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of life. The illusions of Hope (which no sooner is disappointed, than it springs anew in the human breast) constitute a large portion of the earthly happiness of mankind, and are the mainspring of their exertions in worldly affairs.

“ Dream after dream ensues-
And still they dream that they shall still succeed,

And still are disappointed.” However, speaking of worldly good only, their dreams afford them more satisfaction, than they ever find in realities.

But when the illusion relates to the moral qualities of our hearts, flattering us that our vices are virtues, or, at least, that they are less culpable for being ours; it is then that it is pregnant with infinite mischief.

Of all human knowledge, self-knowledge is accounted the most difficult of attainment; and why? Assuredly, it is not so very difficult in itself.

We are conscious, not only of our own actions, but also of the views and motives by which we are actuated. The thoughts and affections of our hearts are all open to our own inspection. Why, then, is it hard for one so far to know himself, as to be able to pencil his own true picture with considerable exactness? The main difficulty arises from the blinding and deluding bias, that we have towards ourselves. It is by reason of this kind of sophistry, that, though we discern the mote in the eye of another, we perceive not the beam in our own ;-that, though we are clear-sighted quite enough with respect to the faults of our neighbors, we are as purblind as moles in regard to as great, or even greater faults in ourselves; that, at best, we weigh our own faults with more than some grains of allowance, but those of every one else, excepting our particular friends, without any allowance at all. Finally, to the same cause it is owing, that we magnify into shining virtues, such deeds of our own doing, as we should think but lightly of if done by persons in whom we had no particular interest.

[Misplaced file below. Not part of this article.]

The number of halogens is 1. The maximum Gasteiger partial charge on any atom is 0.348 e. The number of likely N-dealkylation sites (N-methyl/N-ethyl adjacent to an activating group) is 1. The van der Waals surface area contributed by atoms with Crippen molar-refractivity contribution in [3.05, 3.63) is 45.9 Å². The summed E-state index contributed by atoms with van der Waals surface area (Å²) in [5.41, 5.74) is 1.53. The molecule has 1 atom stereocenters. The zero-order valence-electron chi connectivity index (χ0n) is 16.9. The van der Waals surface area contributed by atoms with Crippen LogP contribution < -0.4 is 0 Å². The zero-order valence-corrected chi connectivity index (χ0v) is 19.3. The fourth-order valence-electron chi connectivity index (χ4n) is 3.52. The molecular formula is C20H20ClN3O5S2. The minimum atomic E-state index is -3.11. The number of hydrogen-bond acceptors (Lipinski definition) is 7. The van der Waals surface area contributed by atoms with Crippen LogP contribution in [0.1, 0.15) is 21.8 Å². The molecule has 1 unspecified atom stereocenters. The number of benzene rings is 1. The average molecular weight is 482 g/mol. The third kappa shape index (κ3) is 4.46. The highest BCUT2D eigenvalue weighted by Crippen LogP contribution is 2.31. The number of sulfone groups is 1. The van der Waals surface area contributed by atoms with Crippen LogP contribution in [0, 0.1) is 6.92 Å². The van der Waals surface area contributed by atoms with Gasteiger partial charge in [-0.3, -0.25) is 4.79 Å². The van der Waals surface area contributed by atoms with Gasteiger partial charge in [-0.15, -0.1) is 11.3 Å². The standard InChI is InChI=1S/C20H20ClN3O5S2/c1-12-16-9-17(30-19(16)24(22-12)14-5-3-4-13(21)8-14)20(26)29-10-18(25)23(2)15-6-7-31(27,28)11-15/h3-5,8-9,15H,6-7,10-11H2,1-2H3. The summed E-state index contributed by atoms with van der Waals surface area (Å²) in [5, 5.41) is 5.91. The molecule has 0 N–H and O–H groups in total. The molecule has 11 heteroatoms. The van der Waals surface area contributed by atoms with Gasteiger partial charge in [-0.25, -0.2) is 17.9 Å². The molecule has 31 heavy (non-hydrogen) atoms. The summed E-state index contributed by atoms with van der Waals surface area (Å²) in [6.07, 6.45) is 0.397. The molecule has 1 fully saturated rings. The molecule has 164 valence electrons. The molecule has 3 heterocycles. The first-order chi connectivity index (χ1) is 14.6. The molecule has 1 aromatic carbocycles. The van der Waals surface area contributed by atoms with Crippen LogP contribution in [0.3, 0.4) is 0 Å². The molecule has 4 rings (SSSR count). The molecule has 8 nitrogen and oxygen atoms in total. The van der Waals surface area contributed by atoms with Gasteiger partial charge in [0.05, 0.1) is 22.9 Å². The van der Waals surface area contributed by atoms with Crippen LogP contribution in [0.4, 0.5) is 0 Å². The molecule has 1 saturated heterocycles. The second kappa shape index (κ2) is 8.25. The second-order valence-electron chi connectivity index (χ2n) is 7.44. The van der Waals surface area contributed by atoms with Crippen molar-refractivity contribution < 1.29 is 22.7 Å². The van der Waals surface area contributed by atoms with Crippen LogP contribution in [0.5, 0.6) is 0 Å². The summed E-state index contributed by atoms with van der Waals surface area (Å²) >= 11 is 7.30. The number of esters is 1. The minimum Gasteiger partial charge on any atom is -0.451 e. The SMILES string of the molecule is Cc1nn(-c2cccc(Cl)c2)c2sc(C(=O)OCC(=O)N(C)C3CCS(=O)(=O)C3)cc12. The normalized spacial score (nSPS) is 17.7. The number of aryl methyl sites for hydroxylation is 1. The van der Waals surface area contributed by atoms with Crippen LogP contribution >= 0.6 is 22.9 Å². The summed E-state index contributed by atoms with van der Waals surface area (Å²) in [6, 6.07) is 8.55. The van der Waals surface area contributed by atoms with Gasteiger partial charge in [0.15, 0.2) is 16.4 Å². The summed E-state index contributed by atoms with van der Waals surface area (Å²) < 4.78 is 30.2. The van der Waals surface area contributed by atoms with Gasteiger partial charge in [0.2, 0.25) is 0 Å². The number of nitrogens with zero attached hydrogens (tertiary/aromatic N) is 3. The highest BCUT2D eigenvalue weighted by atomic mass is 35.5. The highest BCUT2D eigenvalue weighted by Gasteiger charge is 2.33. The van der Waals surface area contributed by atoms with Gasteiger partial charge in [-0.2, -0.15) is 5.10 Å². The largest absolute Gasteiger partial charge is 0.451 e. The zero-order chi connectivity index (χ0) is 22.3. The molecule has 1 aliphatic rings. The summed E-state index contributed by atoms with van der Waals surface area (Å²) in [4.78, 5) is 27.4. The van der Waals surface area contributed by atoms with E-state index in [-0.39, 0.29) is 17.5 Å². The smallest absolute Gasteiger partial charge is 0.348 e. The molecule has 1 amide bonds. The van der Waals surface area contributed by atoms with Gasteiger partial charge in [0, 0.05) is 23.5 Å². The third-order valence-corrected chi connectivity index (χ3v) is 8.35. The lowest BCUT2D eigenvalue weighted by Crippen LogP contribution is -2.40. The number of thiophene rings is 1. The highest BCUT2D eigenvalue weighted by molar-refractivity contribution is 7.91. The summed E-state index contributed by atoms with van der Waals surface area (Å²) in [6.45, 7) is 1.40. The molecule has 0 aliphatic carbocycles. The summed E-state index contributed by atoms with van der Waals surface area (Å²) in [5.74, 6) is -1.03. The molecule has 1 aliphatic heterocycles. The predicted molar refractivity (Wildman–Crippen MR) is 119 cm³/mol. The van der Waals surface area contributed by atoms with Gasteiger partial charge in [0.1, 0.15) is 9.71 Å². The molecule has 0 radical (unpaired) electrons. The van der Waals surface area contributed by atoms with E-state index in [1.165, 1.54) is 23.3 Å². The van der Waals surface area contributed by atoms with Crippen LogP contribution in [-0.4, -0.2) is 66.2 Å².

The sophistry, with which we cheat ourselves, runs into our social intercourse and our dealings. In estimating the characters of those about us, we are apt to judge of them according to the particular bearings they have to our own dear selves. If they are near of kin, or close friends, our favoritism blinds us to their frailties, and magnifies in them every thing that has the appearance of excellence; but if they are aliens from our hearts, we are apt enough to judge them with all that severity, which appearances can in any way justify. So, too, in matters of dealing, it is a hard thing, indeed, for one to determine right in one's own cause; the opposite positions of mine and thine not unfrequently swaying men of honest intentions. For which reason it is, that in all the intercourse and business of life, the frequent use or application of the golden rule is, in point of morals, of such immeasurable importance; since, in innumerable cases, it is only by changing places ideally with those we have concerns with, that we can know exactly how to do them justice.